Pat: It was absolutely nutty, against the grain of the family, every wrong you could have picked, to be a comedian.
Pat: It was tough to find a style and develop material for myself.
Pat: It's amazing how the camera can fool the public eye. They built the exteriors for Arnold's on Paramount Studio's lot and put the rotating A sign on top. Then, cut to the interiors. They did the same thing with the Cunningham house.
Pat: It's been a career filled with very low valleys and some wonderful, high peaks.
Pat: It's still a wonder to me, the power of TV and movies.
Pat: Mostly, I've done comedic things over the years. And they can be either Chinese or Japanese or just good old American.
Pat: Mulan, being an animated feature and being Disney, was a big kick. It was a big thrill.
Pat: My project is a beautiful concept about a non-denominational man of the cloth who's comfortable in a temple, a church, a synagogue, wherever.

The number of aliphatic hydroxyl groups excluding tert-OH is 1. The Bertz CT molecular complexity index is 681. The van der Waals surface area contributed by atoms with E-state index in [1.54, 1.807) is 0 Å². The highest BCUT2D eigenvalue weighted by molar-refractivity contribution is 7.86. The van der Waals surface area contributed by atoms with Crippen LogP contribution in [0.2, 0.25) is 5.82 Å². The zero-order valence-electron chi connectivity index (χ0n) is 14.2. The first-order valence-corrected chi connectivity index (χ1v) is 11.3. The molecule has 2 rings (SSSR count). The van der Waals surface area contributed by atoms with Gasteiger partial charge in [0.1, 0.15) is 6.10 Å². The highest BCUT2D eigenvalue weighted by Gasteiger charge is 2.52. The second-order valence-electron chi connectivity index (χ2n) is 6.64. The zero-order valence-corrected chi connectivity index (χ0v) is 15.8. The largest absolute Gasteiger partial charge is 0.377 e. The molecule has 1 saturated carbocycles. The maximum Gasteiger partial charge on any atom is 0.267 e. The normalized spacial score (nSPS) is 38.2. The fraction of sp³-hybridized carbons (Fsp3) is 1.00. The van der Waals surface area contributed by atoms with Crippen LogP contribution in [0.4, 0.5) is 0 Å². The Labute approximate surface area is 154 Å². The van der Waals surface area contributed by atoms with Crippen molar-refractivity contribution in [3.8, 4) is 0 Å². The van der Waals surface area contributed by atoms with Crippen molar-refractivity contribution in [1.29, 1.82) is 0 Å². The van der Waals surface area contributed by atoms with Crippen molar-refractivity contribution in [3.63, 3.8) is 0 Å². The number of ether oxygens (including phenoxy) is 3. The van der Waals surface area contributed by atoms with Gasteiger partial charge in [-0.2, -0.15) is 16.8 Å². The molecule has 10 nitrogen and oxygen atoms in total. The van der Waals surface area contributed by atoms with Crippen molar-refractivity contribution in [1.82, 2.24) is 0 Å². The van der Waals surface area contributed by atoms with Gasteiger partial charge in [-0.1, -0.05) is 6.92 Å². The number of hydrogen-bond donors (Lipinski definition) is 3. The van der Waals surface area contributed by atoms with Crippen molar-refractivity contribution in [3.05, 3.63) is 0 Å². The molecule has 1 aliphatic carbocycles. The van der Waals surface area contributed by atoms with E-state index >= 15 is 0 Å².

Pat: Myself is what you see on stage, on film or for the camera in some way, in commercials, or you-name-it. That's where I'm the most comfortable.
Pat: Of course, Karate Kid put me on the map internationally, but it's awesome to try to comprehend the number of lives you touch. I'll be on an airplane and people from Brazil come by and tell me they love my work.
Pat: One day I was an invalid. The next day I was public enemy No. 1 being escorted to an internment camp by an FBI agent wearing a piece.
Pat: Only in America could you get away with the kind of comedy I did. If I tried it in Japan before the war, it would have been considered blasphemy, and I would have ended in leg irons.
Pat: People just want to see what you look like physically. They know pretty much my performance capabilities.
Pat: San Francisco was a hotbed for young wannabe comedians. There was such a wide array of clubs. The more I saw, the more I began to drool.